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  QSL image for G0ISW

G0ISW England flag England

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Lookups:   8756 Ham Member


My name is 'Philip', I live in the historical old town of Penrith, in the County of Cumbria (Maidenhead locator IO84OQ) on the edge of the 'Lake District National Park', in NW England, from where the majority of my amateur radio activity takes place.

I have been a SWL since 1983 and a Radio Amateur since 1985, using HF/VHF/UHF radios professionally before and since then.

I am now semi retired and since 2011 have been employed by a US Space & Defence organisation, having previously served within the UK Ministry of Defence.

My work can take me anywhere in the World, but you are most likely to hear me using one the following callsigns:

G0ISW- England

EA6/G0ISW- Majorca island

5B4/G0ISW - Cyprus


I always send QSL confirmation of QSOs immediately for JT65/JT9/JT6M contacts via eQSL, LOTW and send my printed cards too, via the RSGB QSL bureau approximately every 3 months i.e soon after 1st January, 1st April, 1st July and 1st October each year.


My favourite amateur radio activity is VHF Meteor Scatter using WSJT software and during meteor showers I will usually be found on 50.230 MHz JT6M mode and on the ON4KST chat pages.






I am also currently chasing the US ARRL Worked All States (WAS) award on HF and still need confirmed contacts with stations in the following States:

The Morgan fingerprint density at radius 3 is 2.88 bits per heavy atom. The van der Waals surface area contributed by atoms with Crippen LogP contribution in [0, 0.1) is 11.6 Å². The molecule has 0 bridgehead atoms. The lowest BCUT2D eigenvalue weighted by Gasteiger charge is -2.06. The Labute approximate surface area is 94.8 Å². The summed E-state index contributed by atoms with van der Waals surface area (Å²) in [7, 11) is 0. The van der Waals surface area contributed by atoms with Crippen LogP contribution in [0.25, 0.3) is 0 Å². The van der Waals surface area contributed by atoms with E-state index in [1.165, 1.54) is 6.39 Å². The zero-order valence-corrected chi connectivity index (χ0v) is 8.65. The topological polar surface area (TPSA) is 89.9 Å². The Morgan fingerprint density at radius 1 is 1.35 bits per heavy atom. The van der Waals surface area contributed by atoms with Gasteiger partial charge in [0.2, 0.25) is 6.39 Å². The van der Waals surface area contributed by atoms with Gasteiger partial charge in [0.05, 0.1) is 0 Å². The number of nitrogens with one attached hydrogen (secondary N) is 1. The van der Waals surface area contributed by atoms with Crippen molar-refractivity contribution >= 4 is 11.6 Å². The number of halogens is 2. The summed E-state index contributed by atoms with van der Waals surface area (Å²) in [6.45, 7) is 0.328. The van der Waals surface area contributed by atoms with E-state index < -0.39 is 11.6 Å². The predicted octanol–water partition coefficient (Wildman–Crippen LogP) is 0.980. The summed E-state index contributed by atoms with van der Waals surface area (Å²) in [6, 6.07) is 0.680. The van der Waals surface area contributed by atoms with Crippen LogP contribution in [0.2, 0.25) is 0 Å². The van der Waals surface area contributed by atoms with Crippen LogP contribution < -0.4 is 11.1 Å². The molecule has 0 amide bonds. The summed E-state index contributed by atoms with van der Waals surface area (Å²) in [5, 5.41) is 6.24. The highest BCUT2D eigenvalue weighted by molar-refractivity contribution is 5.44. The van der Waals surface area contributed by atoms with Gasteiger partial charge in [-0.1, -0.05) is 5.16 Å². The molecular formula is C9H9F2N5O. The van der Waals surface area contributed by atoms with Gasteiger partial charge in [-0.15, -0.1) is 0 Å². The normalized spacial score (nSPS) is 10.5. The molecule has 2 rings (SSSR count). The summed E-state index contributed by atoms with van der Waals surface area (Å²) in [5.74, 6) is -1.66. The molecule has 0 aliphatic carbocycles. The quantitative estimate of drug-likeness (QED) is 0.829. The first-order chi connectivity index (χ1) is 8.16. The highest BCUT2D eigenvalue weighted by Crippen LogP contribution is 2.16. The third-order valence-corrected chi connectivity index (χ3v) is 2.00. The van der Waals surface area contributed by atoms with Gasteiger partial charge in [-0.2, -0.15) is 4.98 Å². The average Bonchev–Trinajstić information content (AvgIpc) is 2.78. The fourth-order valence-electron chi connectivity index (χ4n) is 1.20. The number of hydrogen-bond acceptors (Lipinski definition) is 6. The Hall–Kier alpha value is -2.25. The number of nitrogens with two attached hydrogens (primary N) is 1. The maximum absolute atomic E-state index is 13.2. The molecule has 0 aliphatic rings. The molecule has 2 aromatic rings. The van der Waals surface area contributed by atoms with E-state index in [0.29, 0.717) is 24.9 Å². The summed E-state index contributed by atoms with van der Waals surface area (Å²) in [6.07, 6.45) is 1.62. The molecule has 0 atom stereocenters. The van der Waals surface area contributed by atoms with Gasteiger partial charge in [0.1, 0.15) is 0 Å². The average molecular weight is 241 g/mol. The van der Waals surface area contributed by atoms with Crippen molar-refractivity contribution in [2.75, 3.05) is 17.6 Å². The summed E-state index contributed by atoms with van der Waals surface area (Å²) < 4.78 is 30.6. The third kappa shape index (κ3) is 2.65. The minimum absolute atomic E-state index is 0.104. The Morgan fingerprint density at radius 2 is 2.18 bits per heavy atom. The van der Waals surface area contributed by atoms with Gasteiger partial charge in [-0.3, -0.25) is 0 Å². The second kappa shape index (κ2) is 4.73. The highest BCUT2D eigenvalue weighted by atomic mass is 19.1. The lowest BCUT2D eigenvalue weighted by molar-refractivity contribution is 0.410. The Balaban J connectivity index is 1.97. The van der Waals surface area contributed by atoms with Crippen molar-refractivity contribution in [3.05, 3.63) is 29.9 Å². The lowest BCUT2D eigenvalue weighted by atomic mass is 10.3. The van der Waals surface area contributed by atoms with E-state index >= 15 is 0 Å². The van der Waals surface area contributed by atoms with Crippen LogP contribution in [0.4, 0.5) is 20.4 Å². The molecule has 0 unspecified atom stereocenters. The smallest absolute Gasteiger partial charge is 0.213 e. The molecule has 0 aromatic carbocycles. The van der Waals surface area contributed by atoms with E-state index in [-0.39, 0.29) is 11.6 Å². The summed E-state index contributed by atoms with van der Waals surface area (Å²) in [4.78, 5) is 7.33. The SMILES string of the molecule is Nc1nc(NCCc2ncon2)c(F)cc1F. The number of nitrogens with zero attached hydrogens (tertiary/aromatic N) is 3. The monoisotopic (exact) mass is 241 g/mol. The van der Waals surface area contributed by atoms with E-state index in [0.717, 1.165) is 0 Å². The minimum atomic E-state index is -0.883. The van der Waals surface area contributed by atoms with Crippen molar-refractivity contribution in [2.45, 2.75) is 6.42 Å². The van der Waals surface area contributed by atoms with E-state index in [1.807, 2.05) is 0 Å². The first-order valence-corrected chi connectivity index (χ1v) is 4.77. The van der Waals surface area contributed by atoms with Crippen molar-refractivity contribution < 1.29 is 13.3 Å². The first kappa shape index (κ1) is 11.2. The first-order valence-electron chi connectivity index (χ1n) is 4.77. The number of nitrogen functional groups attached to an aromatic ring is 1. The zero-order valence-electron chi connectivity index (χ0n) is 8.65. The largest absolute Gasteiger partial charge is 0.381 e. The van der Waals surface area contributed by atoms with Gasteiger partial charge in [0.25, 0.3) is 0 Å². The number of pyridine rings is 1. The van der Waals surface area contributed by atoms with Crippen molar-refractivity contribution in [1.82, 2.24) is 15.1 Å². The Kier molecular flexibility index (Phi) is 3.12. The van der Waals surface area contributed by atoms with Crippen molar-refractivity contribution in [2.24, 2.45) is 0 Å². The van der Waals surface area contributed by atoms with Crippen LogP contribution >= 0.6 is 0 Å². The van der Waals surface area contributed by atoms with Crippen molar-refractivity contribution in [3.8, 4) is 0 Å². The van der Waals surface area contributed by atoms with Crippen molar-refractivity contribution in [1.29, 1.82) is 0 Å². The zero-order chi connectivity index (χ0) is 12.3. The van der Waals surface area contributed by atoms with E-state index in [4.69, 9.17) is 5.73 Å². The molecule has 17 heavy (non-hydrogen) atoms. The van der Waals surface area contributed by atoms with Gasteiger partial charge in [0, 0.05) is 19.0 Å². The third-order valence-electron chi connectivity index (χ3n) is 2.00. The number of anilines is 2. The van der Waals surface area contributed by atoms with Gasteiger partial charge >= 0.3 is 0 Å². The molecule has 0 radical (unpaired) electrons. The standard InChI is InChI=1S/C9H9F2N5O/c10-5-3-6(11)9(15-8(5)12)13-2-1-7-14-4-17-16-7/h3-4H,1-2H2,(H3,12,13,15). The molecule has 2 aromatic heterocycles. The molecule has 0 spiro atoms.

Not worked: AR, NV, ND

Awating confirmation: OR




Since moving house in 2009, still within Penrith, to a designated historical and architectural 'Conservation area' with no visible outdoor antennas permitted, I have to adopt a 'stealth' approach to HF and VHF Amateur Radio and use an ex-Army camouflaged 280' long HF tactical dipole at only 2m AGL, hidden literally on top of my wooden boundary fence, garden walls and running through my trees and bushes.

Despite this and always using low power I manage to easily work other stations from around the World and enjoy using Data modes best. I am currently spending most time with JT65 & JT9 data modes on HF chasing both rare DXCC and US States for the WAS award.

My 2013 QSL card design above, shows 'Ullswater lake' which I can see from my house, the town centre of Penrith where I live and my main radio a Kenwood TS-2000 HF/VHF/UHF transceiver.

There are lots of mountains and lakes here, the area is very rural with a low population and few Radio Amateurs. It is classed as 'an area of outstanding natural beauty' and has had protected 'National Park' status since 1951, making it a popular tourism destination.

I am an HM Armed Forces (Army) 'Veteran' and retired from the UK Ministry of Defence (MoD) in 2011. I have a Royal Signals Amateur Radio Society (RSARS) associate membership number 2384.

My interests are not just Amateur Radio, but also include WW2/Cold War military history and collecting related memorabilia. Currently seeking items connected with submarines, aircraft or espionage, with my latest addition being an Soviet (CCCP) Navy Submarine Clock restored and in use as my main amateur radio shack clock.



My main interest since becoming a Radio Amateur in 1985 remains experimenting with VHF propagation, collecting Maidenhead Grid Squares and trying new data modes. My primary radio is a Kenwood TS-2000. My favourite VHF propagation modes are Sporadic-E, Meteor Scatter and Aircraft Scatter.



I was first licenced as a Radio Amateur in 1985 with the Class B VHF only callsign G1MOG then after passing the 12 wpm morse code test in 1987 I gained my Full Class A licence and chose the callsign G0ISW.

I spent my first 20 years actively chasing VHF/UHF long distance DX and have been mentioned many times in both RadCom & Practical Wireless magazines for my VHF/UHF achievements.

I have chased DX on the50/70/144/432 MHz bands.

My best DX distances on 50 MHz were to Ecquador (F2 9265 km), Jordan (ES 3930 km) and Hungary (MS 1712 km)

My best DX distances on 144 MHzwere to North Africa (ES 2154 km) and Estonia (MS 1790 km)